Readers of the European Journal of Epidemiology will be aware of the debate this Journal started by inviting O.S. Miettinen to provide a review of our dictionary 1. Miettinen’slatest response in this debate is as always interesting reading, written in a hyped language that matches true novel pieces of writing in the scientific literature 2. It is partly English, partly Latin but mostly a fascinating use of familiar and unfamiliar words. Miettinen is alive and he is doing fine.
Miettinen criticizes our (IEA’s) choice of editors of the dictionary (John Last and now Miquel Porta) and he thinks it should be the drivers of the development of our discipline (Greenland and Robins are mentioned – Sander Greenland is actually an associate editor of the dictionary’s 5th edition), but then why not Miettinen himself?Was he too modest to suggest this although modesty is not one of his strongest personal characteristics?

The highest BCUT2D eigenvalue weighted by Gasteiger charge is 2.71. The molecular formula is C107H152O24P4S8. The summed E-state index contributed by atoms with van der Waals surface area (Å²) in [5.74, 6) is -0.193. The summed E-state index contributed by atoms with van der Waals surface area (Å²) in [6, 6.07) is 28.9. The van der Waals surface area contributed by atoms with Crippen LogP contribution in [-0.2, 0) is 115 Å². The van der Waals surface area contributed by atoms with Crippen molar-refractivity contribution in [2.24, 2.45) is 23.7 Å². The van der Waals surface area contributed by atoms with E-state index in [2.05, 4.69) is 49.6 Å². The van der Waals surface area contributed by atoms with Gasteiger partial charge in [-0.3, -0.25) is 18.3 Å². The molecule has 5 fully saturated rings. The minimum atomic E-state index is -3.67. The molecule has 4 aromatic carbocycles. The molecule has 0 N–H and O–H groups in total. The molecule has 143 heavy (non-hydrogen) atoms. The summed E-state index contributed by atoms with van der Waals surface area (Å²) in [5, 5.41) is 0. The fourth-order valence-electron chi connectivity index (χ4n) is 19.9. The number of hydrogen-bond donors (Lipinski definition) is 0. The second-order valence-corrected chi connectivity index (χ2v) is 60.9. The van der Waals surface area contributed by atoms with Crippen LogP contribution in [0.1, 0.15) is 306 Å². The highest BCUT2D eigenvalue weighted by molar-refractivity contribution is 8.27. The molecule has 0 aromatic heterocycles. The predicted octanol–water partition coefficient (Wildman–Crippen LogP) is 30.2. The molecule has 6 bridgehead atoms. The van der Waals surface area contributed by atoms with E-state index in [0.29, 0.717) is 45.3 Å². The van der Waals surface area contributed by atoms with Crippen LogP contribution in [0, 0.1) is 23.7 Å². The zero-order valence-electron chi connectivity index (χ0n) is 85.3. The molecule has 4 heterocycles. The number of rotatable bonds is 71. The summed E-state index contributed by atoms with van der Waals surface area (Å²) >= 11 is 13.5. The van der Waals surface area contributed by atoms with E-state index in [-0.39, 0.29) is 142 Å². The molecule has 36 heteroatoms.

We are pleased with the choices made by the IEA. The avant-garde in journalism or fiction inspire to new ways of using language but they do not decide how the language is used. The users do that in an informal democratic way. Dictionaries have to reflect how language is used by listening to the users and by taking into consideration the inspirations from the front-runners. Miettinen will find plenty of Miettinen in the dictionary. We understand that he wants more, but editors of a dictionary have to balance actual use of words with new inventions. Both Last and Porta understand that they have to listen to many to reach a dictionary that is actually used. As written in the Foreword to the newest version of the dictionary (5th edition): ‘No dictionary will ever be able to satisfy all, nor should it try to.’
Jørn Olsen, Neil Pearce, Cesar Victora, Shah Ibrahim